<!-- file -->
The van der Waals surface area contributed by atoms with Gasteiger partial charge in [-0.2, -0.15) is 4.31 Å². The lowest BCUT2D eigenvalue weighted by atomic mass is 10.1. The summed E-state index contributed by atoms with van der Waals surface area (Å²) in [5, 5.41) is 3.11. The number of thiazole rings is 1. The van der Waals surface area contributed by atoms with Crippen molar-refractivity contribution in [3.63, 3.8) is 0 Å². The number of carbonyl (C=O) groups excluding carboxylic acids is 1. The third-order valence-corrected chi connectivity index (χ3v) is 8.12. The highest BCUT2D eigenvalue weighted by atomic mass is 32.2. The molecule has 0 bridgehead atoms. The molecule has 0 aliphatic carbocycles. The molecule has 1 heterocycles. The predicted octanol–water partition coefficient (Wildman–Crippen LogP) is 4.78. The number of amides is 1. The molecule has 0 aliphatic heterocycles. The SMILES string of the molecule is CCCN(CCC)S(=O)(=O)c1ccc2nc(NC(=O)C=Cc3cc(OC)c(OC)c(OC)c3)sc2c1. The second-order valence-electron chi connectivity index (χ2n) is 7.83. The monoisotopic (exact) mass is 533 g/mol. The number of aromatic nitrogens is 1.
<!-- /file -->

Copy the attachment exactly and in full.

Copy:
The van der Waals surface area contributed by atoms with Gasteiger partial charge in [-0.2, -0.15) is 4.31 Å². The lowest BCUT2D eigenvalue weighted by atomic mass is 10.1. The summed E-state index contributed by atoms with van der Waals surface area (Å²) in [5, 5.41) is 3.11. The number of thiazole rings is 1. The van der Waals surface area contributed by atoms with Crippen molar-refractivity contribution in [3.63, 3.8) is 0 Å². The number of carbonyl (C=O) groups excluding carboxylic acids is 1. The third-order valence-corrected chi connectivity index (χ3v) is 8.12. The highest BCUT2D eigenvalue weighted by atomic mass is 32.2. The molecule has 0 bridgehead atoms. The molecule has 0 aliphatic carbocycles. The molecule has 1 heterocycles. The predicted octanol–water partition coefficient (Wildman–Crippen LogP) is 4.78. The number of amides is 1. The molecule has 0 aliphatic heterocycles. The SMILES string of the molecule is CCCN(CCC)S(=O)(=O)c1ccc2nc(NC(=O)C=Cc3cc(OC)c(OC)c(OC)c3)sc2c1. The second-order valence-electron chi connectivity index (χ2n) is 7.83. The monoisotopic (exact) mass is 533 g/mol. The number of aromatic nitrogens is 1.